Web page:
Writer: Jenny Burman
CONTACT: WINSTON BARCLAY
100 Old Public Library
Iowa City IA 52242
(319) 384-0073; fax (319) 384-0024
Poet Jorie Graham will give reading April 24
IOWA CITY, Iowa -- Jorie Graham, one of this nation's major poets, will
read from her most recent work at 8 p.m., Friday, April 24 at Shambaugh
Auditorium of the University of Iowa Main Library. The reading, which is
sponsored by the Iowa Writers' Workshop and Prairie Lights Books, is free
and open to the public.
Graham is a recipient of the Pulitzer Prize for poetry, a John D. and
Catherine T. MacArthur Fellowship, the Academy of American Poets Prize
and many other honors.
Graham is described as a writer of complex philosophical verse in which
she explores relationships between mind and body, flesh and spirit, and
imagination and reality.
She is the author most recently of the collection "The Errancy"
as well as collections that include "The Dream of the Unified Field,"
which won the Pulitzer Prize, "Materialism," "Region of
Unlikeness," "The End of Beauty" and "Hybrids of Plants
and of Ghosts."
Critic Dave Smith writes: "Jorie Graham's "Hybrids of Plants
and of Ghosts" is not for the inattentive nor the faint-hearted reader.
Hers is an intricately shaped poetry that is as given to decorum as to
discipline. . . . Most remarkable about Jorie Graham perhaps are her sustained
control and a music not like anyone's among us; the creation of a voice
we seldom mistrust."
Helen Vendler writes of Graham's collection "The End of Beauty":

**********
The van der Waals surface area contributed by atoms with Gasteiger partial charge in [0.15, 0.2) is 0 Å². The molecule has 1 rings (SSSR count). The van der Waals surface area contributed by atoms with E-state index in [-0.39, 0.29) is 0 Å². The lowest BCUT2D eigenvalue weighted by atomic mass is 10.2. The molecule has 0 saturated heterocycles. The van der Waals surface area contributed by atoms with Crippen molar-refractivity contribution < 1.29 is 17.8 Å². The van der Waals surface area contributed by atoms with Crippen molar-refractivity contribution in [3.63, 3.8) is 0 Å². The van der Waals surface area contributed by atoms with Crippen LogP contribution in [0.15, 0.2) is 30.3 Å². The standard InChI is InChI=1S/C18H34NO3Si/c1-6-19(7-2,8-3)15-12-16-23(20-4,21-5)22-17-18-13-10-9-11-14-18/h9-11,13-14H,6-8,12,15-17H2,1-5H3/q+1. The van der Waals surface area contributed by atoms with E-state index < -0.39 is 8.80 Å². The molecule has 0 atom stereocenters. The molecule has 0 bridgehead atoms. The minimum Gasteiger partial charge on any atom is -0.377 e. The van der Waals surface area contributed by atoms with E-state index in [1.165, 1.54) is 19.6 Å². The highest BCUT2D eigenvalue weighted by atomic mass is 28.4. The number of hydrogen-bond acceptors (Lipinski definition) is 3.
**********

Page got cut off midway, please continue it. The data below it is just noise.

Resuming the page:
"The sheer freedom invoked by Graham's poetry is liberating. . . .
Graham's lines mimic the fertile ruses of the mind -- exploratory rush
and decisive interruption, interrogatory speech and intermittent silence.
. . . Graham, like other philosophical poets, reminds us that human beings
have, in addition to an erotic, domestic and ethical life, a life of speculative
The New York Times Book Review asserts that Graham "develops a
genius for apprehending and scrutinizing human perceptions, reflections
and desires. . . . Graham's poetry is among the most sensuously embodied
and imaginative writing we have."
The Times Literary Supplement concludes: "(Graham is) one of the
best and most intelligent poets in the language. . . . She is like no one
else, neither in her rhythms nor in her insistence on opening up, scrutinizing
and even reversing our experience of time and space."
Graham's poetry has been widely anthologized. Her poems have appeared
in publications that include The New Yorker, the Paris Review, Grand Street,
the New York Review of Books, the Harvard Review, Ploughshares and Antaeus.